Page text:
If given the opportunity would you go full time?

 

Short answer is yes, and the reason why is that for me, Iíd want to try and become the best in my own backyard.  I know Iím not going to become an international referee, but what I would like to become is one of the most respected referees in England, and therefore that would obviously go wider than that, but thatís what Iíd like to become, one of the best.  I could do it, it will depend on the time I devote to the art really, and develop my skills as a referee.  Part of the big buzz is challenging other referees who are more established, more experienced than me; Iíd love to put pressure on them that way, by becoming one of the very best in this country. 

 

Iím Regional Referee Development Officer for the Midlands, one of four in this country, so thatís very, very enjoyable.  Would I consider something better than that?  Only so much as if it would help me become a different referee, undoubtedly.  I really enjoy my job, I really do - the people I work with are fantastic, and the people I work with in Referees Societies do a fantastic job under very difficult circumstances.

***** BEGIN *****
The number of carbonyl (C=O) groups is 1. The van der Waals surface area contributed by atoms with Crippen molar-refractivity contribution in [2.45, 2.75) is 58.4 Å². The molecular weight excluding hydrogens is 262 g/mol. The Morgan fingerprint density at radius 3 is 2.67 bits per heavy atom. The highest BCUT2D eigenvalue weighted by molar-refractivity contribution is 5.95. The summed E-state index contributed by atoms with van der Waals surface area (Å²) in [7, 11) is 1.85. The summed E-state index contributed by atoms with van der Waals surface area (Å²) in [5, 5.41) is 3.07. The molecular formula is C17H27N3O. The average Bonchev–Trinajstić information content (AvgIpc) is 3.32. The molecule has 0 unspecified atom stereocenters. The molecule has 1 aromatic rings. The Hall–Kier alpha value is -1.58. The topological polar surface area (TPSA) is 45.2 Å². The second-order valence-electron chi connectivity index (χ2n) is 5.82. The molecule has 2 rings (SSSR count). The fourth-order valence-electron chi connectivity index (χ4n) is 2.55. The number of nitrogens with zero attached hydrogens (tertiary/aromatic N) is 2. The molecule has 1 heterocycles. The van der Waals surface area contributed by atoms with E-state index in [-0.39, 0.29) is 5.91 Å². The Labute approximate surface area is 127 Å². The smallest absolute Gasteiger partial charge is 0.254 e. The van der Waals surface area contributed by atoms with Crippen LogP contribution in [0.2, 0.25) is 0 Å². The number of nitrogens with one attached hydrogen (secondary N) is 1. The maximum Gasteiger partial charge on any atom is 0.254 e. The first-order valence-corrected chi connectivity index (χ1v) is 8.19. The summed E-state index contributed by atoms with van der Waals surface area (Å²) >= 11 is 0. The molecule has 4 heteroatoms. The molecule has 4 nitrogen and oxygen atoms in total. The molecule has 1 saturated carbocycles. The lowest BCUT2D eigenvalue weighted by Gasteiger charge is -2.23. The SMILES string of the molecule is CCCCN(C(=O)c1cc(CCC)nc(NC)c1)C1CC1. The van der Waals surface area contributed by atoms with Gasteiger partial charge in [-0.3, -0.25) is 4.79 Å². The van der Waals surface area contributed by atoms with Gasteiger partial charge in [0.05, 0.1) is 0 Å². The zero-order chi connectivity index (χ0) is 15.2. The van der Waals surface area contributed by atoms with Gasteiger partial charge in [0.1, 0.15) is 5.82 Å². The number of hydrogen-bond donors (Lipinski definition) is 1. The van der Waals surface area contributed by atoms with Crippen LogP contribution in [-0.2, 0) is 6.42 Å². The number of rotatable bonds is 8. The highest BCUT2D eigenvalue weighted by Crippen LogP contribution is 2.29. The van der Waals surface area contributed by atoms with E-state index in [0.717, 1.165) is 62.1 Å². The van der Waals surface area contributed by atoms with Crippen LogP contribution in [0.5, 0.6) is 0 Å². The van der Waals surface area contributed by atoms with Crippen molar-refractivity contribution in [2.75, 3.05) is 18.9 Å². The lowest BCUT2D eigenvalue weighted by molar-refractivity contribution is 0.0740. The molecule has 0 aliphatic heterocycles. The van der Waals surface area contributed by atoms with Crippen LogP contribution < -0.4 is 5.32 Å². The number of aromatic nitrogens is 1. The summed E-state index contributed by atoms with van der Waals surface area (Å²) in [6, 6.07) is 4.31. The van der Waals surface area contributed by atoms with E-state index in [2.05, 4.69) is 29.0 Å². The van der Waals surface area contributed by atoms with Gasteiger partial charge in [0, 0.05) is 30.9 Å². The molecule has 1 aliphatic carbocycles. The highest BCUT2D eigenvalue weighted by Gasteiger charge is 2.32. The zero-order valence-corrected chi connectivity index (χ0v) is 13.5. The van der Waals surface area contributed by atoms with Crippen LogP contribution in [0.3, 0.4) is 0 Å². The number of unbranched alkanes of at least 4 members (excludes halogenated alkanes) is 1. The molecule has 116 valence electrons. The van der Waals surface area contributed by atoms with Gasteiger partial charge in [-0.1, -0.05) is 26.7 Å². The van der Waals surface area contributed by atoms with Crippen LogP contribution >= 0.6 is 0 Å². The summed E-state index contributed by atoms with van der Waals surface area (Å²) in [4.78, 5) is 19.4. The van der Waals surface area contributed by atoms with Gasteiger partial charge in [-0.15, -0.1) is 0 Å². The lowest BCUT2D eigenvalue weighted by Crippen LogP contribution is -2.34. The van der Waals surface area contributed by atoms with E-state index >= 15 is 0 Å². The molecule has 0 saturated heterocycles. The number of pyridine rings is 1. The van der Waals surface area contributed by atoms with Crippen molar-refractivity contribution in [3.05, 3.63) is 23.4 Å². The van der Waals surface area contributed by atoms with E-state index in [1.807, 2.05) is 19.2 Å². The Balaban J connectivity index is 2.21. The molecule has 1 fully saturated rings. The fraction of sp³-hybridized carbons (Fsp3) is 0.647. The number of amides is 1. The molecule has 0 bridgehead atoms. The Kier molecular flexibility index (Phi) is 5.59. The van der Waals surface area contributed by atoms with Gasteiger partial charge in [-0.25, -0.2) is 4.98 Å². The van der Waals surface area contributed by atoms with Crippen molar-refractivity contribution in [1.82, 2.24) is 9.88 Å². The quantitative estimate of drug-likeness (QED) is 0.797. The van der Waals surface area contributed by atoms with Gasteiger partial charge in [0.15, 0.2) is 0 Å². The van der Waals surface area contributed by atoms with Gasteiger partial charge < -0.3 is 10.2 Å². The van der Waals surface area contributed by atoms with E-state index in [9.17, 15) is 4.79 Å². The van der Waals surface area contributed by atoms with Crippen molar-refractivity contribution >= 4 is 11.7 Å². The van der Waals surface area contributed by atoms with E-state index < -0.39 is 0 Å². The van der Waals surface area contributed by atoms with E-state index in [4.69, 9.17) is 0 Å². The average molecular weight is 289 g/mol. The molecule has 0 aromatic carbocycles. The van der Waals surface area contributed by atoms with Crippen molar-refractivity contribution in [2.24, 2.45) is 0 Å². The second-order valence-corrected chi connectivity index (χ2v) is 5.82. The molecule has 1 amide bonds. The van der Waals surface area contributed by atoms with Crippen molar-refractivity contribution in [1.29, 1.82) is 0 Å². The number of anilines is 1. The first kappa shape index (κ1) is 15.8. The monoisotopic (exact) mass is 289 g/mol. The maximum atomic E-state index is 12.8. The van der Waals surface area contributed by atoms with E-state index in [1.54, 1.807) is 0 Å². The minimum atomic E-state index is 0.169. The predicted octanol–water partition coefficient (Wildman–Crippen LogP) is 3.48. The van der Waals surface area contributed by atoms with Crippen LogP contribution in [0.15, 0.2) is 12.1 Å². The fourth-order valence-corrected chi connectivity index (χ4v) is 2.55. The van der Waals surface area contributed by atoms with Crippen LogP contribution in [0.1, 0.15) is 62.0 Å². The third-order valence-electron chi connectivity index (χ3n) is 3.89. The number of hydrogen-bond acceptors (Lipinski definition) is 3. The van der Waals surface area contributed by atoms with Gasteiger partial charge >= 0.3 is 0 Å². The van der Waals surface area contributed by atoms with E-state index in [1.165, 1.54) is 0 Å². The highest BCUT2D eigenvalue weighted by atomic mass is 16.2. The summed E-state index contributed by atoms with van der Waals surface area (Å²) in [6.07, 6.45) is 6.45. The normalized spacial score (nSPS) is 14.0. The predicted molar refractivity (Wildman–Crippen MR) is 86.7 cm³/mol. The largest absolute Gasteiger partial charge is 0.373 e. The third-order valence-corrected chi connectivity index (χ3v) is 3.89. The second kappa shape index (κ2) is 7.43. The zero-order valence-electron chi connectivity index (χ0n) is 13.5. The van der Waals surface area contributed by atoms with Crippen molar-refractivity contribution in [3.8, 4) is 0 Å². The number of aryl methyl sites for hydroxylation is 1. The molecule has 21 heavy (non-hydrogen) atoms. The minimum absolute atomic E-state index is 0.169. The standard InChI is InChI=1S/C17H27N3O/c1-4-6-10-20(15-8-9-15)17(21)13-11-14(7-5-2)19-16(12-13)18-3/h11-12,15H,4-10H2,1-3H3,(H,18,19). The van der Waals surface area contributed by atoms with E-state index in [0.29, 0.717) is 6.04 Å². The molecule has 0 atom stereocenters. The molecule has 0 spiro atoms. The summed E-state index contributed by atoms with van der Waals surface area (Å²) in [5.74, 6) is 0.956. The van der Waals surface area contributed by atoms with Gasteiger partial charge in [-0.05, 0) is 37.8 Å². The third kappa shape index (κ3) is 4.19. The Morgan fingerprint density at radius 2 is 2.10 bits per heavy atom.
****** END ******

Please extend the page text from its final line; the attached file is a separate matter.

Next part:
You mentioned the Gloucester match earlier on.  How do you react to criticism from supporters, Directors of Rugby, and assessors?

 

I think eventually Iíve become very thick-skinned very quickly, criticism comes with the territory.  What I object to is when itís unbalanced, and itís one person, so itís unbalanced and then not objective.  A lot of the time, they have the benefit of looking at the video before you do, they go to the press, and thatís happened to me a couple of times, once last season with Rob Andrew.  They went to the press and were subsequently proved wrong, but weíve got no recourse on that, and of course the journalists love a bit of a story.  You canít really rise to it and take it personally because youíll just destroy yourself.